Ella-Rae Smith, who plays Nix on AMC’s Into the Badlands, talks about her character’s shift in perspective and learning more about what her Gift can do.
Q: What originally drew you to the role of Nix?
A: I had never heard of anything like this. It’s such an original show. Nix is so badass and has this magical power. Also, it was the fact that it’s a martial arts show. I had no background or training and I thought it would be interesting to learn more about it. I’m very free-spirited, so to play someone who is kind of the opposite and who is controlled by someone else was an interesting challenge. It was so far away from me.
Q: What was your training like – both physically in fight camp and also getting in the mind of teenager whose been killing for most of her life?
A: Physically, it was definitely a good challenge. I realized I’m more physically fit than I thought I was – which was nice! It was intense, but it was a proper Badlands welcome to the show. Seeing the talent of these people was slightly terrifying, but it was also exciting to say, “I’m here to learn how to do that.” It felt like a really rare opportunity. Mentally, with Nix, it was about getting into this mentality of “Everything Pilgrim says is right. He is my savior.” With every character you play, you have to understand why they do what they do. People are drawn into cults because they’re so lonely and vulnerable. You find someone who tells you you’re strong and who needs you and that gives you purpose. You don’t really think that deeply about what it is you’re doing because this cult makes you feel good about yourself for the first time in your life.
Q: At the start of this second half of the season, why do you think Nix feels compelled to help Sunny and leave her old life behind?
A: She’s following Pilgrim from the beginning because he’s the first person in her life who celebrated her and made her feel valued. Once she figures out that Pilgrim killed Castor, that is the ultimate and biggest betrayal. That completely sparks her change of thought. It’s like the coming of age you have as a kid when you realize your parents aren’t fantastic angels. And then she meets Sunny and sees all these things that Sunny is doing to help his son. She realizes that this is what fatherly love is and she wants to help him because he’s been so selfless. She realizes what’s good and what’s evil.
A: It’s a rollercoaster! [Laughs] She never chose to defend M.K. She was told to, and she took that as truth. She sees how sucked into the cult M.K. is and realizes that there is no saving him. He’s lost now and she doesn’t want to be there anymore. I sometimes question how true her warm feelings toward him ever were. It wasn’t a relationship out of choice. It’s the same thing with Castor, but there’s a longer backstory with Castor. M.K. is like a weird replacement for him, but he’s a completely different person. She sees how much hate and anger M.K. holds towards Sunny, who Nix realizes is a good person. Also, M.K. is incredibly vulnerable. He’s a vulnerable young man who’s also found people who celebrate him for something that he can do that he’s been told is bad. That’s incredibly attractive for him.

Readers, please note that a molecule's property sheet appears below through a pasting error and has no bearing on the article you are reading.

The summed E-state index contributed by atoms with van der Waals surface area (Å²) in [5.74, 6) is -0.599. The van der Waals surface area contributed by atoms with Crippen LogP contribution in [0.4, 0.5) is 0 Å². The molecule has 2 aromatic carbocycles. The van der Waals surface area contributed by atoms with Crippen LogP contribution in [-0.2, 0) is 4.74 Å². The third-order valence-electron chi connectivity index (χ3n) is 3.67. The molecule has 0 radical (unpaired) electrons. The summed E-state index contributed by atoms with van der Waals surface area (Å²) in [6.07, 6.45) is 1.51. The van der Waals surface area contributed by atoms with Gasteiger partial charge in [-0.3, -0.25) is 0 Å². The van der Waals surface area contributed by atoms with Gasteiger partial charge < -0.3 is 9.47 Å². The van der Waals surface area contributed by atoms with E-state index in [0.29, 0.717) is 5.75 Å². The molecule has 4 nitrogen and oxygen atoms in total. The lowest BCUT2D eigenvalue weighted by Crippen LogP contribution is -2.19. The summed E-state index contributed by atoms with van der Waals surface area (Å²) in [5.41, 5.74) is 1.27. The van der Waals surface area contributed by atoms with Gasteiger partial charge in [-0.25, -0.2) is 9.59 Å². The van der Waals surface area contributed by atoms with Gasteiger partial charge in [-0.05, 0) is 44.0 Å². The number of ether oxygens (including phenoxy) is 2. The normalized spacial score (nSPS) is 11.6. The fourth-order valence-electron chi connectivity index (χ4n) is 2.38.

Q: What was it like for you fighting with Aramis Knight in that warehouse with the mannequins?
A: It was a very clever set to use because it was very interactive. I love that on every set of a fight, stuff gets involved. There’s a particular moment where M.K. pushes all of the male mannequins towards me and I push all the female ones towards him. I think that’s such a fantastic use of props. It’s also such a cool fight because it’s a dark chi fight. When Nix goes dark-eyed, I always want her to be very controlled. It’s a very small thing, but if you look closely, I always fight with my mouth closed. M.K. is super emotional and charged. Nix is reluctant to fight this pure and visceral anger. Her dark chi flavor is like an icy, cold mint. [Laughs]
Q: Ankara shows Nix that the gift can be used for many more things than killing people (healing, telekinesis, etc). How do you think that lands on her?
A: That’s major news. This one thing that she’s been celebrated for, but is also seen as an evil thing. She knows it makes her different and she can possibly make up for all the bad things she’s done with this good thing. It’s huge to know there is more to her. This one thing that has caused so much evil can actually cause good. And that’s inside of her. It’s magic. I really wish Nix had a chance to explore that more.
Q: Do you have a favorite fight sequence from the show so far?
A: It’s probably the Chau towers fight scene, which is the first fight I did. That was my first week filming. I was so overwhelmed, but it just came together. The moment I catch that arrow and break it took so many attempts to get right, but it looks so good. That was another closed-mouth Nix fight. I remember looking at it and thinking, “That’s not me! That’s crazy!” [Laughs] I also love the River King fight with Sunny. I love how clever the fights are. I thought fights were just people punching each other and gross blood, but it’s really choreographed pieces.
Q: How do you feel now that the series is winding down its final episodes?
A: I don’t think there’s ever been a show like this. That’s what makes it so special. Every time I watch it, I’m absolutely amazed. I’m really sad, but I’m also excited because we’re going out with a bang. The last half of the season are my favorite episodes. Everything just gets crazy. I feel really grateful to have been a part of it. I learned so much and it’s really close to my heart.
Read an interview with Lewis Tan, who plays Gaius.
Into the Badlands airs Mondays at 10/9c.
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